ST. GEORGE – About a dozen Nevada law enforcement officers hit the highway on their hogs Thursday to log about 400 miles on an endurance ride. The group started in Las Vegas, Nevada, cruised up to Caliente, Nevada, and then rode east into rural Southern Utah, traveling down state Route 18 and ending up in St. George.
The ride was part of a motor school training for officers from the Las Vegas Metropolitan Police Department and the Nevada Highway Patrol.
“These guys have spent the better part of the last three weeks learning to ride these motors and work off them in a police capacity,” Las Vegas Metro Police Sgt. Rob Stauffer said.
During the school, the trainees have largely been performing exercises in parking lots, he said, doing slow maneuvering, 30-40 mph braking exercises and activities like that as they learn to ride motorcycles on the job.
“Today is their first time kind of out and away from that,” Stauffer said. “They’ve all passed their final riding test, and now we’re doing an endurance ride.”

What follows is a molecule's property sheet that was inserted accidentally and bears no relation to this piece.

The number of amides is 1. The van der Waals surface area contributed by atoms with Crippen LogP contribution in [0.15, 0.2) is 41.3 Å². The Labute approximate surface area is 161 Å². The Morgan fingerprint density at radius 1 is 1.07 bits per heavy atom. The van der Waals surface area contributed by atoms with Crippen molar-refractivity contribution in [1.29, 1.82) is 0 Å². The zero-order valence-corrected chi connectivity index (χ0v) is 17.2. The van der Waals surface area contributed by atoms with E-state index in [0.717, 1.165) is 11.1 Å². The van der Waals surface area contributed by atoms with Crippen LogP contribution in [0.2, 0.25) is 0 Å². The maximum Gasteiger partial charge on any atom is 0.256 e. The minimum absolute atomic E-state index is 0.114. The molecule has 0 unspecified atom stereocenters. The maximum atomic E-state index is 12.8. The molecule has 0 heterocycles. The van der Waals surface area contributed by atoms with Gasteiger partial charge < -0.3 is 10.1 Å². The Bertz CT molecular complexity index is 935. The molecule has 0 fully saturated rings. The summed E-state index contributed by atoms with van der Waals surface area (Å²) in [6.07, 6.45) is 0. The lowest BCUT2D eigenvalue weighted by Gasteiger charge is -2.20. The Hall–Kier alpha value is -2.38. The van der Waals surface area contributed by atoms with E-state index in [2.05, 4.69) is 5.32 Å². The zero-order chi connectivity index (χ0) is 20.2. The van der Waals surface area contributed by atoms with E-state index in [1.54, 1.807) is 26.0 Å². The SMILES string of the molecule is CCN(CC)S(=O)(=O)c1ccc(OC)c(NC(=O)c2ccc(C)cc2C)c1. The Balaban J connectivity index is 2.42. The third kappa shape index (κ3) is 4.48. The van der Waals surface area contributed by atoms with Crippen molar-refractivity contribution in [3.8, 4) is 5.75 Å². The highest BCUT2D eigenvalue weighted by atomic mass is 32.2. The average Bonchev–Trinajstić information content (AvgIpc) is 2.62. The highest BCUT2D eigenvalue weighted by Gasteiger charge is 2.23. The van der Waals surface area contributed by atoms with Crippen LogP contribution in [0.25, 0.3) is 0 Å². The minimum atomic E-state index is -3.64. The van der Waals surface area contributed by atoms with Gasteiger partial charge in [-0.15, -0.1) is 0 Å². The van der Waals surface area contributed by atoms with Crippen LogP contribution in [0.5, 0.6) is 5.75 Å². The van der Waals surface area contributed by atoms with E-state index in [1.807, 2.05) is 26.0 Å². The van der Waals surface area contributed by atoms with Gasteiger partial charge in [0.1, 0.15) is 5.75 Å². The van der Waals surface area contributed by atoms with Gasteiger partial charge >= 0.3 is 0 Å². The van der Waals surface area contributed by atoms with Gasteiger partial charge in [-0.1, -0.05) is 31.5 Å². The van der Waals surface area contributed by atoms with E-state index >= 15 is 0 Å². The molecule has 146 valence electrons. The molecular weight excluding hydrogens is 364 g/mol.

In addition to the students, instructors from Las Vegas Metro and the Nye County Sheriff’s Office in Nevada participated in the endurance ride. A repair vehicle hauling an extra motorcycle also accompanied the cavalcade.
“Because we have such a large number of bikes, we bring a mechanic and (an extra) bike,” Stauffer said, “so that if one of the students’ bikes break down there’s no delay time in waiting for a tow or anything – we roll that bike off, put him on the bike and he goes, and the mechanic will drag the broken bike back.”
Breakdowns have happened on previous endurance rides, he said, but all was smooth sailing on Thursday.
“We’ve had no problems today,” Stauffer said.
Cpl. Greg Curtin said he has been with the Nye County Sheriff’s Office for nine years. He and another member of the Sheriff’s Office have been attending motor school because Nye County is reinstating its motor division. The two men are training to be motorcycle officers, and as members of the motor division, they will respond to traffic accidents, write citations, handle DUIs and perform other duties of that nature.
Curtin and the other Nye County trainee have earned the nicknames “Maverick” and “Goose” during the motor school, after the characters in the 1985 movie “Top Gun.”
“I’m Maverick, because during some of the training exercises I just kind of flew by the thing and didn’t actually complete the exercise when we were training, so I got the nickname Maverick,” Curtin said.
“We did a flyby,” he added with a laugh.
After stopping for sustenance at Chuck-A-Rama in St. George, the endurance riders hopped on I-15 to take an easier route back to Nevada – no more rural roadways.
“We’ll jump on the freeway from here and head back towards Vegas,” Stauffer said.
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